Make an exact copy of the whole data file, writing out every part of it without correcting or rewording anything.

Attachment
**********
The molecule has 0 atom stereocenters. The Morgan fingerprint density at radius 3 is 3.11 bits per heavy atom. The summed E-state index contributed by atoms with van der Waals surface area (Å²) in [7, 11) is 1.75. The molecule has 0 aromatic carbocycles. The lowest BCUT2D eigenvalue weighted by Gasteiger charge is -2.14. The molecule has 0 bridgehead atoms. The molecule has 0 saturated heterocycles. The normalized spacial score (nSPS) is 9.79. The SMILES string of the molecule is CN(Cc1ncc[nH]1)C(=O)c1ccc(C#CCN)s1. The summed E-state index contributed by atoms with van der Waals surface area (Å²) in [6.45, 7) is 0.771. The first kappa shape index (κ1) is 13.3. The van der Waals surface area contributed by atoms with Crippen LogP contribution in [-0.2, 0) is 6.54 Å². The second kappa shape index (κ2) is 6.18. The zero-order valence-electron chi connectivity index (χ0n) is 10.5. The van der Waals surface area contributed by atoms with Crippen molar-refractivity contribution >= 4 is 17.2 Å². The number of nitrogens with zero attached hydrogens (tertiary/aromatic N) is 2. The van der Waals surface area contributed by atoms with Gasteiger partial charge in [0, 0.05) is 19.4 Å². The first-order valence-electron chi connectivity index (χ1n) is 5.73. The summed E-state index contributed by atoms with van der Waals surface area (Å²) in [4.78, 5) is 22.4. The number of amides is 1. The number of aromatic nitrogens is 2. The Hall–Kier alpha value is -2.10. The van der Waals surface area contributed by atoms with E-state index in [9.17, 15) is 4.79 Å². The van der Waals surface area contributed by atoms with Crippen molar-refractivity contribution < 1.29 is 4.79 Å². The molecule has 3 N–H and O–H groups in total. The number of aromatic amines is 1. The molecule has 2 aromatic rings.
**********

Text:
The molecule has 0 atom stereocenters. The Morgan fingerprint density at radius 3 is 3.11 bits per heavy atom. The summed E-state index contributed by atoms with van der Waals surface area (Å²) in [7, 11) is 1.75. The molecule has 0 aromatic carbocycles. The lowest BCUT2D eigenvalue weighted by Gasteiger charge is -2.14. The molecule has 0 bridgehead atoms. The molecule has 0 saturated heterocycles. The normalized spacial score (nSPS) is 9.79. The SMILES string of the molecule is CN(Cc1ncc[nH]1)C(=O)c1ccc(C#CCN)s1. The summed E-state index contributed by atoms with van der Waals surface area (Å²) in [6.45, 7) is 0.771. The first kappa shape index (κ1) is 13.3. The van der Waals surface area contributed by atoms with Crippen LogP contribution in [-0.2, 0) is 6.54 Å². The second kappa shape index (κ2) is 6.18. The zero-order valence-electron chi connectivity index (χ0n) is 10.5. The van der Waals surface area contributed by atoms with Crippen molar-refractivity contribution >= 4 is 17.2 Å². The number of nitrogens with zero attached hydrogens (tertiary/aromatic N) is 2. The van der Waals surface area contributed by atoms with Gasteiger partial charge in [0, 0.05) is 19.4 Å². The first-order valence-electron chi connectivity index (χ1n) is 5.73. The summed E-state index contributed by atoms with van der Waals surface area (Å²) in [4.78, 5) is 22.4. The number of amides is 1. The number of aromatic nitrogens is 2. The Hall–Kier alpha value is -2.10. The van der Waals surface area contributed by atoms with E-state index in [9.17, 15) is 4.79 Å². The van der Waals surface area contributed by atoms with Crippen molar-refractivity contribution < 1.29 is 4.79 Å². The molecule has 3 N–H and O–H groups in total. The number of aromatic amines is 1. The molecule has 2 aromatic rings.